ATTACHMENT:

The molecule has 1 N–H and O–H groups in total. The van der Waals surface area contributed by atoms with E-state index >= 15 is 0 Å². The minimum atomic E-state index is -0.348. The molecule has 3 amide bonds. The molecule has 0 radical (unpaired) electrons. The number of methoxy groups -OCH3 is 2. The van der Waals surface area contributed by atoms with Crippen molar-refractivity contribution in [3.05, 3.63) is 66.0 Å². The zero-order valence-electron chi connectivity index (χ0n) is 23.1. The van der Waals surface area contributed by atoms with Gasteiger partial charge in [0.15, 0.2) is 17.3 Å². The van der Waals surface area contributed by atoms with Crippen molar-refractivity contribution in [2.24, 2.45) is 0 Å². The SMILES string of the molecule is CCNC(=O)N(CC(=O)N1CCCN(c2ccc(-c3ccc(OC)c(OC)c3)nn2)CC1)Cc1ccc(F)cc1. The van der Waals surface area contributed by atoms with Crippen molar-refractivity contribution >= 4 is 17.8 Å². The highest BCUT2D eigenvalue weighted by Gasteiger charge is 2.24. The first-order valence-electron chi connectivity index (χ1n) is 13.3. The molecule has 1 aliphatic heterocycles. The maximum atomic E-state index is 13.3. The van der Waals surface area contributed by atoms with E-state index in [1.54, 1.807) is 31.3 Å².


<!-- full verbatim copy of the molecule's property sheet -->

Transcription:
The molecule has 1 N–H and O–H groups in total. The van der Waals surface area contributed by atoms with E-state index >= 15 is 0 Å². The minimum atomic E-state index is -0.348. The molecule has 3 amide bonds. The molecule has 0 radical (unpaired) electrons. The number of methoxy groups -OCH3 is 2. The van der Waals surface area contributed by atoms with Crippen molar-refractivity contribution in [3.05, 3.63) is 66.0 Å². The zero-order valence-electron chi connectivity index (χ0n) is 23.1. The van der Waals surface area contributed by atoms with Gasteiger partial charge in [0.15, 0.2) is 17.3 Å². The van der Waals surface area contributed by atoms with Crippen molar-refractivity contribution in [2.24, 2.45) is 0 Å². The SMILES string of the molecule is CCNC(=O)N(CC(=O)N1CCCN(c2ccc(-c3ccc(OC)c(OC)c3)nn2)CC1)Cc1ccc(F)cc1. The van der Waals surface area contributed by atoms with Crippen molar-refractivity contribution >= 4 is 17.8 Å². The highest BCUT2D eigenvalue weighted by Gasteiger charge is 2.24. The first-order valence-electron chi connectivity index (χ1n) is 13.3. The molecule has 1 aliphatic heterocycles. The maximum atomic E-state index is 13.3. The van der Waals surface area contributed by atoms with E-state index in [1.54, 1.807) is 31.3 Å².